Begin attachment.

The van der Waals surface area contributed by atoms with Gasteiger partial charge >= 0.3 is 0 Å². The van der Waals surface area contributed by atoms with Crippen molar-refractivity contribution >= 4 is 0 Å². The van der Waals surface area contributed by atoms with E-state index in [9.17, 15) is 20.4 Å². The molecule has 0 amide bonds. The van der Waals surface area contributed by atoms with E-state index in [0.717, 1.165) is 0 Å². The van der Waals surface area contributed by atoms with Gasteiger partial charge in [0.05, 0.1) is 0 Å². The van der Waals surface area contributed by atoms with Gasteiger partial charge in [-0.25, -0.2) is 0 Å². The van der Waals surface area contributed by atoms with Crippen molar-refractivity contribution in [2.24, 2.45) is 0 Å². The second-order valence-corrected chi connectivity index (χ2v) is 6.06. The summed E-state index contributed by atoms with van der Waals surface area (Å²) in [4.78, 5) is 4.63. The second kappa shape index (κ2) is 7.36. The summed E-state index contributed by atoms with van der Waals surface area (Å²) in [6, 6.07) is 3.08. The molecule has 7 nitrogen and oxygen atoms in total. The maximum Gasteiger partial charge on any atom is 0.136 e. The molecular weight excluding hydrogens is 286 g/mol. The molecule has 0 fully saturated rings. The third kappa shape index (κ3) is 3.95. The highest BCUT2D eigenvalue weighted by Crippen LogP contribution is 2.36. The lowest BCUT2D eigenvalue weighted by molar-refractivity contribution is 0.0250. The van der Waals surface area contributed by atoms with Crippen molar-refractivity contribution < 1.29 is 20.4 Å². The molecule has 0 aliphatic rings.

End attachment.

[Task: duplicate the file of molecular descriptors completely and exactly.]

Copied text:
The van der Waals surface area contributed by atoms with Gasteiger partial charge >= 0.3 is 0 Å². The van der Waals surface area contributed by atoms with Crippen molar-refractivity contribution >= 4 is 0 Å². The van der Waals surface area contributed by atoms with E-state index in [9.17, 15) is 20.4 Å². The molecule has 0 amide bonds. The van der Waals surface area contributed by atoms with E-state index in [0.717, 1.165) is 0 Å². The van der Waals surface area contributed by atoms with Gasteiger partial charge in [0.05, 0.1) is 0 Å². The van der Waals surface area contributed by atoms with Gasteiger partial charge in [-0.25, -0.2) is 0 Å². The van der Waals surface area contributed by atoms with Crippen molar-refractivity contribution in [2.24, 2.45) is 0 Å². The second-order valence-corrected chi connectivity index (χ2v) is 6.06. The summed E-state index contributed by atoms with van der Waals surface area (Å²) in [4.78, 5) is 4.63. The second kappa shape index (κ2) is 7.36. The summed E-state index contributed by atoms with van der Waals surface area (Å²) in [6, 6.07) is 3.08. The molecule has 7 nitrogen and oxygen atoms in total. The maximum Gasteiger partial charge on any atom is 0.136 e. The molecular weight excluding hydrogens is 286 g/mol. The molecule has 0 fully saturated rings. The third kappa shape index (κ3) is 3.95. The highest BCUT2D eigenvalue weighted by Crippen LogP contribution is 2.36. The lowest BCUT2D eigenvalue weighted by molar-refractivity contribution is 0.0250. The van der Waals surface area contributed by atoms with Crippen molar-refractivity contribution < 1.29 is 20.4 Å². The molecule has 0 aliphatic rings.